The 163rd Manchester derby on December 9 was a typically boisterous affair. Still reeling from effectively losing last season’s English Premier League because of two losses to Manchester City, Man. U., despite playing on the road, attacked from the outset and roared to a two-goal lead courtesy of Wayne Rooney. But “noisy neighbors” Manchester City didn’t lie down and accept defeat. Instead, former United player Carlos Tevez came in as a second-half substitute, and set up two goals to tie up the game. But with time expiring, a Tevez foul led to Robin van Persie’s last-gasp free kick that squirmed past City goalkeeper Joe Hart. Manchester United snatched all three points in the match, and opened up a pivotal six point gap in the Premier League standings.
We wish that’s all that needed to be written about the fixture. As van Persie and his teammates celebrated the winning goal in front of their small pocket of supporters, some incensed home fans took the law into their own hands. United captain Rio Ferdinand was struck by a coin – Rooney had already been pelted with objects during the game – which resulted in a head wound and a cut above Ferdinand’s left eye. As blood poured out, another Manchester City fan, 21-year-old Matthew Stott, managed to make his way onto the field and was in the process of confronting Ferdinand before City’s Hart stepped in. Stott would later find out that he’s in line to receive a life ban from the Etihad Stadium. He desperately tried to backtrack by issuing the following statement: “I intend to write personally to Mr Ferdinand to express my extreme regret and apologies and also apologise to Manchester United and their fans. I would like to thank Joe Hart for his actions when I came on the pitch.”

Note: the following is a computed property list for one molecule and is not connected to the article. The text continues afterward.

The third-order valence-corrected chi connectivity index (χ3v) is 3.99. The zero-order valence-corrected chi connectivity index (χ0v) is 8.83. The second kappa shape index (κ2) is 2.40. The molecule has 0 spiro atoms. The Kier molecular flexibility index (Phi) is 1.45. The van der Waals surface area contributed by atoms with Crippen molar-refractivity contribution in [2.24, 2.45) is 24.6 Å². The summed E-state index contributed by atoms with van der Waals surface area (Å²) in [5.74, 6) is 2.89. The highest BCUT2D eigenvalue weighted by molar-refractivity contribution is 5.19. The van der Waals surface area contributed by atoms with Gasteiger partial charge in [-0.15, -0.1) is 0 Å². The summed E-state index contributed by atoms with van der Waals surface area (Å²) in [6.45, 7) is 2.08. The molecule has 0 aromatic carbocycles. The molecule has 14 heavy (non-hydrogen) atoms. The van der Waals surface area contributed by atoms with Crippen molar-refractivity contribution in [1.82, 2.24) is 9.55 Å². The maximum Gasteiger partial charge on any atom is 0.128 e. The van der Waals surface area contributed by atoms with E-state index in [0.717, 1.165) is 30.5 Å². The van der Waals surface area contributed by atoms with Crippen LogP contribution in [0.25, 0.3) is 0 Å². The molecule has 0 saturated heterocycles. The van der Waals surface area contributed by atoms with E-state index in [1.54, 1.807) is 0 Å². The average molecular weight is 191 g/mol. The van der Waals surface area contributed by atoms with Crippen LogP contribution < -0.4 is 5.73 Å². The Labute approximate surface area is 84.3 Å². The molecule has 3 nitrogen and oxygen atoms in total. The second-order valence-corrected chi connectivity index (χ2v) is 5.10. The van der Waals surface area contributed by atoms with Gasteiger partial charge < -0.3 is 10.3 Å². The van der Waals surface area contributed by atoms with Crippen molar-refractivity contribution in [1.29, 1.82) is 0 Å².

And in an unrelated incident, the police arrested a supporter on suspicion of committing a racially aggravated public order offense during the match (he was held after officers reported hearing racist chanting).
Amidst the fallout, Professional Footballers’ Association (PFA) chief executive Gordon Taylor has gone so far as to suggest, as has been carried out in some stadia in Germany, bringing in netting around the pitches to protect the players from the fans. “I think you’ve got to consider, as has been suggested, some netting in vulnerable areas,” said Taylor. “It could be behind the goals and round the corner flags.” Both United’s manager, Sir Alex Ferguson, and City’s captain, Vincent Kompany, rejected the idea, with the defender stating that “I would definitely say we need action on prevention but keep treating fans as human beings and not animals that have to be behind cages,” pointing out that ”I hope actions will be taken but let’s not forget where football has come from and how far it has come.”
In all likelihood, Taylor wasn’t just concerned about the Manchester derby but a recent incident from the Yorkshire derby between Sheffield Wednesday and Leeds United. In the aftermath of Leeds’ equalizing goal, another 21-year-old, Aaron Cawley, ran on and attacked Wednesday goalkeeper Chris Kirkland before running back into the crowd without getting caught. Kirkland required treatment and the fan gave himself up the following day; he got four months in jail for his idiotic behavior.